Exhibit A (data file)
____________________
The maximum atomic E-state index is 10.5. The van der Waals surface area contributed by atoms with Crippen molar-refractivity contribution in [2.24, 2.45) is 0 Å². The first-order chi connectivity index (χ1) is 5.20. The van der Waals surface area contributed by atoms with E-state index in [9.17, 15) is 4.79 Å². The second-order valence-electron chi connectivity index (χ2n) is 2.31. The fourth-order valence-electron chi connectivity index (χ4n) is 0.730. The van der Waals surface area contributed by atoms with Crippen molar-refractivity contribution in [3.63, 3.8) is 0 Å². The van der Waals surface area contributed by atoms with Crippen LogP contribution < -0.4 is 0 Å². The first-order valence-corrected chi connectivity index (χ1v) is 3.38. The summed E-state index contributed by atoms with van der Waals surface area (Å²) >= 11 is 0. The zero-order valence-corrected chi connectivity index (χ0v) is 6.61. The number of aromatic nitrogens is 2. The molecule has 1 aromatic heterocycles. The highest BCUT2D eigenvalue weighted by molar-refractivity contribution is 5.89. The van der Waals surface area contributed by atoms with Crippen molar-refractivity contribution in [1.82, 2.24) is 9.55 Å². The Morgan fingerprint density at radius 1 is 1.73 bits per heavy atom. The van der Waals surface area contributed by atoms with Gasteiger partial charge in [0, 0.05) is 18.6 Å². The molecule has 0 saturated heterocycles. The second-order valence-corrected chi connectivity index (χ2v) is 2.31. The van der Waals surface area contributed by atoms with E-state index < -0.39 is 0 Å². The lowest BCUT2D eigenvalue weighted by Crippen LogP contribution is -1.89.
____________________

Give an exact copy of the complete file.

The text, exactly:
The maximum atomic E-state index is 10.5. The van der Waals surface area contributed by atoms with Crippen molar-refractivity contribution in [2.24, 2.45) is 0 Å². The first-order chi connectivity index (χ1) is 5.20. The van der Waals surface area contributed by atoms with E-state index in [9.17, 15) is 4.79 Å². The second-order valence-electron chi connectivity index (χ2n) is 2.31. The fourth-order valence-electron chi connectivity index (χ4n) is 0.730. The van der Waals surface area contributed by atoms with Crippen molar-refractivity contribution in [3.63, 3.8) is 0 Å². The van der Waals surface area contributed by atoms with Crippen LogP contribution < -0.4 is 0 Å². The first-order valence-corrected chi connectivity index (χ1v) is 3.38. The summed E-state index contributed by atoms with van der Waals surface area (Å²) >= 11 is 0. The zero-order valence-corrected chi connectivity index (χ0v) is 6.61. The number of aromatic nitrogens is 2. The molecule has 1 aromatic heterocycles. The highest BCUT2D eigenvalue weighted by molar-refractivity contribution is 5.89. The van der Waals surface area contributed by atoms with Crippen molar-refractivity contribution in [1.82, 2.24) is 9.55 Å². The Morgan fingerprint density at radius 1 is 1.73 bits per heavy atom. The van der Waals surface area contributed by atoms with Gasteiger partial charge in [0, 0.05) is 18.6 Å². The molecule has 0 saturated heterocycles. The second-order valence-corrected chi connectivity index (χ2v) is 2.31. The van der Waals surface area contributed by atoms with E-state index < -0.39 is 0 Å². The lowest BCUT2D eigenvalue weighted by Crippen LogP contribution is -1.89.